Members of the Aboriginal Culture, Heritage & Arts Association (ACHAA) are at the half way point in a series of online training workshops in Mukurtu (MOOK-oo-too) the open source Content Management System (CMS) built with First Nations communities in mind.
Mukurtu uses Communities, Categories and Cultural Protocols as pathways to allow knowledge and digital cultural heritage, including photographs, video and audio to have restricted or shared access as appropriate.
The name Mukurtu is a Warumungu word from the Northern Territory meaning ‘dilly bag’ which are also used as a safe keeping place for sacred materials. Warumungu Elder, Michael Jampin Jones chose Mukurtu as the name for the community archive as a safe keeping place where Warumungu people can share stories, knowledge, and cultural materials properly using their own protocols.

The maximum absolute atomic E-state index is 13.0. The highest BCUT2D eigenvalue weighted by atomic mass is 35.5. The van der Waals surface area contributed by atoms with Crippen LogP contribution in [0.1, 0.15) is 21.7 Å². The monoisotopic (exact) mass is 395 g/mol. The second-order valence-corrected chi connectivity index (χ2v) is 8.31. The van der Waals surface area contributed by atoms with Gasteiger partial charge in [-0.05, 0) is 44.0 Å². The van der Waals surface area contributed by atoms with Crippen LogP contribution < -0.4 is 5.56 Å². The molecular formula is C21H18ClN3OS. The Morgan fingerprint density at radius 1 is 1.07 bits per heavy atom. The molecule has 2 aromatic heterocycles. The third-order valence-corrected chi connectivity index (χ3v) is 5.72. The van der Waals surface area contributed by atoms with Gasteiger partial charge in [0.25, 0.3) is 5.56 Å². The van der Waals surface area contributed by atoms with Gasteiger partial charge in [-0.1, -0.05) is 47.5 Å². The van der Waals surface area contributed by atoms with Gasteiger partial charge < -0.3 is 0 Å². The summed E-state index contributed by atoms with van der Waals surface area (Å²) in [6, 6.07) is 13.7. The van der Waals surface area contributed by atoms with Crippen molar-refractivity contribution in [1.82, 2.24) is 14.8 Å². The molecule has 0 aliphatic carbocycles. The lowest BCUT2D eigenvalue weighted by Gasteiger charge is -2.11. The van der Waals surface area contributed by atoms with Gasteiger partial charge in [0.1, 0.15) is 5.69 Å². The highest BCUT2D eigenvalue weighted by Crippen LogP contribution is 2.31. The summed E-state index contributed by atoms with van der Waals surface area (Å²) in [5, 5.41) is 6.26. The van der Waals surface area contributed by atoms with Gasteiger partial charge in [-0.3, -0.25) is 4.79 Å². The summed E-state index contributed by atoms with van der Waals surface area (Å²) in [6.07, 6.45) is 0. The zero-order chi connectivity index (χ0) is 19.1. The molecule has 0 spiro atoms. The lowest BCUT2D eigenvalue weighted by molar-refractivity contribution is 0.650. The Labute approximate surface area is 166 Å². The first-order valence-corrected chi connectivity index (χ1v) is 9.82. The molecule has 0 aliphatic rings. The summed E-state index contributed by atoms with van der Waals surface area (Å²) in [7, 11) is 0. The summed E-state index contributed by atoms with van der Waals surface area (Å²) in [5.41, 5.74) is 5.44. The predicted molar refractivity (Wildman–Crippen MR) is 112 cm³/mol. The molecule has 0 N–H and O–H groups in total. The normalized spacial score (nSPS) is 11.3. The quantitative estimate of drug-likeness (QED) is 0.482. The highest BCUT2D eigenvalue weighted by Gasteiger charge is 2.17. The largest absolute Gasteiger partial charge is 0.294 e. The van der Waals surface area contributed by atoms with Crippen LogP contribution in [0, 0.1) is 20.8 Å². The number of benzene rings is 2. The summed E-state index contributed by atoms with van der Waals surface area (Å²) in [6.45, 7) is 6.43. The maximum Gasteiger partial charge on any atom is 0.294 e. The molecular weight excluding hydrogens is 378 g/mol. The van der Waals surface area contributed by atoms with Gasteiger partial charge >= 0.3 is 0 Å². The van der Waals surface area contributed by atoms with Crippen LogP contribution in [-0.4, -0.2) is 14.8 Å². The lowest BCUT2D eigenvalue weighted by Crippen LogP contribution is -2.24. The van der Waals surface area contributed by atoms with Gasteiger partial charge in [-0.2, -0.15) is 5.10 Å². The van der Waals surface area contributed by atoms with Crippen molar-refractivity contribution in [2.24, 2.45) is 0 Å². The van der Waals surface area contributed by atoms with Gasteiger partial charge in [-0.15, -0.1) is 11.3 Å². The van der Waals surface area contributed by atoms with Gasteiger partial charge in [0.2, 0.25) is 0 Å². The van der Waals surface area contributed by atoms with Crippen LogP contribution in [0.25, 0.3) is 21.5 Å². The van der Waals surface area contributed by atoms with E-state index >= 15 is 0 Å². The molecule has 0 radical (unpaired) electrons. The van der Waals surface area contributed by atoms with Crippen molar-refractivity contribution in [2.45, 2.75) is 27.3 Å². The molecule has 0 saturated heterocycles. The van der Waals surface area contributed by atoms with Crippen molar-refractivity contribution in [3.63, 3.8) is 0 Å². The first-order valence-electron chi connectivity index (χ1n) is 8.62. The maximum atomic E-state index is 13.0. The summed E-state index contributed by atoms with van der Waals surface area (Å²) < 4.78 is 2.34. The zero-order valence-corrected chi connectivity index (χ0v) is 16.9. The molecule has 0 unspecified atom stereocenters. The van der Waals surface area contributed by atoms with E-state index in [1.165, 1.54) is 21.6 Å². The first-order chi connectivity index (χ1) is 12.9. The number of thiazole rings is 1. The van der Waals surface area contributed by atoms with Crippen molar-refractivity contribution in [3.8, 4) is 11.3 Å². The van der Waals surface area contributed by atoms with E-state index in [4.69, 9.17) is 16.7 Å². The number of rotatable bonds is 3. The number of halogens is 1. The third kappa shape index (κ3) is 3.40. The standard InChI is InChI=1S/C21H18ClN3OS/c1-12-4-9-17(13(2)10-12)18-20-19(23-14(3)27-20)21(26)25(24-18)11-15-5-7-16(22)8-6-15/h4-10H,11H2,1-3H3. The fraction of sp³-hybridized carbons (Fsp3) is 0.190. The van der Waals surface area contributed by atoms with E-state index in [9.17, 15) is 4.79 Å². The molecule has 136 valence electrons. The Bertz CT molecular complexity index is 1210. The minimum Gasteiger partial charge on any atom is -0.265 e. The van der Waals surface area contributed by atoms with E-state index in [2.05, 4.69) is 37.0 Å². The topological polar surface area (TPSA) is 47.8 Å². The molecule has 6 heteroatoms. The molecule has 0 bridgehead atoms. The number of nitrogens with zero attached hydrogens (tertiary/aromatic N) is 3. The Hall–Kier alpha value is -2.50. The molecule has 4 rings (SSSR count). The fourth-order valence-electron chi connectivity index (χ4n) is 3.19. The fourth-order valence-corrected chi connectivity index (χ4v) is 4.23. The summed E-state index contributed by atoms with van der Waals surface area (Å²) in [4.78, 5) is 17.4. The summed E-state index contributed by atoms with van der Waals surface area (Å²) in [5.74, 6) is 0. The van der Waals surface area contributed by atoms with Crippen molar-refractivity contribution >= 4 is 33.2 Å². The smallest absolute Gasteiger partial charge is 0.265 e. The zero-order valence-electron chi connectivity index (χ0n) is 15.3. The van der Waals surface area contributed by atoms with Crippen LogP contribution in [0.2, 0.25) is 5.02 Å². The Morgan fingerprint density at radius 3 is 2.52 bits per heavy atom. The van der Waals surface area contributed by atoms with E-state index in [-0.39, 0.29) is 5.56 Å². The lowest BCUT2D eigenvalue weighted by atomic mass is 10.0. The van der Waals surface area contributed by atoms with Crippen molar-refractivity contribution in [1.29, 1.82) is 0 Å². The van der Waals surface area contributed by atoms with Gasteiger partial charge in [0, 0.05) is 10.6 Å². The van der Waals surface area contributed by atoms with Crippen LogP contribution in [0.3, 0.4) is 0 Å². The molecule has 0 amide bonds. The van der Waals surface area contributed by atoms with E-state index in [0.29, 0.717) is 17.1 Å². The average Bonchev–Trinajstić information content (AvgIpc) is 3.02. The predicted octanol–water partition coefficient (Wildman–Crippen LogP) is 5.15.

The ACHAA Mukurtu Train the Trainer workshops are led by the team at the NSW Australian Mukurtu Hub at the Jumbunna Institute for Indigenous Education and Research at the University of Technology Sydney (UTS). About 10 ACHAA members have so far participated in three half day online workshops with another two workshops to happen before the end of June. Between workshops, members have access to a “sandbox”, a Mukurtu iteration established by the State Library of NSW where they can practice what they have learnt, supported by resource guides and one on ones with a Mukurtu Australia Hub trainer.
ACHHA is seeking funding to develop their own website with Mukurtu as an attached CMS. In the meantime, members plan to continue working with the NSW Australian Mukurtu Hub to share skills in the use of Mukurtu CMS and on the management of local collections. More information is available at https://mukurtu-australia-nsw.libraries.wsu.edu/
The Train the Trainers program was funded by Create NSW through its Creative Koori Digital Initiative arranged by M&G NSW on ACHAA’s behalf as part of its resourcing of ACHAA.